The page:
God is our confidence and hope. No power rivals His, no might can compare with His strength. No matter how weak we are in ourselves, if we rely upon the strength of God Almighty we have nothing to fear. In your trials, entrust yourself to your great God and Savior, and have good hope, for your heavenly Father is strong to save.
“But you, O LORD, are a shield about me, my glory, and the lifter of my head” (Psalm 3:3, ESV).
These words of King David come out of a time of crisis and danger. Many enemies stand against him, and doubters call into question God’s reliability as Savior (vv.1-2). But David knows where his hope lies. The threats and lies of the faithless cannot change God’s power, nor His faithfulness towards His people.
No matter the odds, no matter the situation, no matter the dangers, God is able to save. He is, for all who trust in Him, their protector and hope. Look to God as your shield against the darkness of this world; find in Him your glory and joy; wait on Him, to lift you up in His good time. Take heart, and trust in the Lord Almighty.
Towards the end of the book of Ephesians, the apostle Paul exhorts Christians, “Finally, be strong in the Lord and in the strength of his might” (Eph. 6:10, ESV). It is a charge to stand firm in the faith and fight the good fight, it is an earnest command–and yet it is remarkably comforting for the believer faced with “this present darkness” (v.12).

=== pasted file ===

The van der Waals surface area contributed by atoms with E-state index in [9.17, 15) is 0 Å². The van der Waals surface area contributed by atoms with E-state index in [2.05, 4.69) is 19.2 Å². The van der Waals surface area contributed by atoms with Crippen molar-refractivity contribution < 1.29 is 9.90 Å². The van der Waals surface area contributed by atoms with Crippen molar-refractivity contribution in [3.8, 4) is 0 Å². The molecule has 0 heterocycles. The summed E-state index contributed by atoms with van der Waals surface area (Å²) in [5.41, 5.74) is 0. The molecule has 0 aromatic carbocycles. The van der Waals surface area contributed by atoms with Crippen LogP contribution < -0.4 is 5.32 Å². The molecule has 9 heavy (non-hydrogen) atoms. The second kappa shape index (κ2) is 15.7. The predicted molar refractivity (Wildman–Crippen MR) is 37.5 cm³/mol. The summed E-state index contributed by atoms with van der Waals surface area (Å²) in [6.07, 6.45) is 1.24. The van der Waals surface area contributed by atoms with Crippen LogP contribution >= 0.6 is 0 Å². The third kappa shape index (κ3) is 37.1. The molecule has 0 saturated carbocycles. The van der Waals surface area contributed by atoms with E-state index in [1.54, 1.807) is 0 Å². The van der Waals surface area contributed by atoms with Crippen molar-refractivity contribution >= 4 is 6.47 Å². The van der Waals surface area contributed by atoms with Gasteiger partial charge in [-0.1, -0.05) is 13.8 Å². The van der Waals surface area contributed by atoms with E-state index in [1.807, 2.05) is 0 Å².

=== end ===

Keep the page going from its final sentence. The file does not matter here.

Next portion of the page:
We are not asked to stand firm by our own strength. We are not exhorted to somehow muster the might to contend with all the powers of darkness. We are not expected to accomplish such impossibilities, and we would be foolish to attempt them. We are called “be strong in the Lord“. Whose strength will enable us to stand fast? The “strength of his might“.
And He is mighty! He stretched out the heavens and scattered the stars like gems in the vastness of space. He crafted the creatures of the earth. He designed this physics of maddening complexity and strange forces, and maintains all by the strength of His arm.
He raised Jesus Christ from the dead and exalted Him to Lordship for His people (1:20-23).
We are called to stand in His strength, to face the world in His power, to hold steadfastly in His might. That is a different matter entirely. It is a challenge of faith, but a comfort in the face of the storm. Stand firm. Stand in the strength of Almighty God.
God Almighty, you are our hope and trust. In seasons of waiting, in days of darkness, you remain our Rock unshakable. No power can contest you, no subtlety outwit you, no evil overwhelm you. Have mercy on our weakness, and point us always to your strength. Teach us to trust you, for you are supremely trustworthy, and to call on you, for you are strong to save. Shelter us, Mighty God—Amen.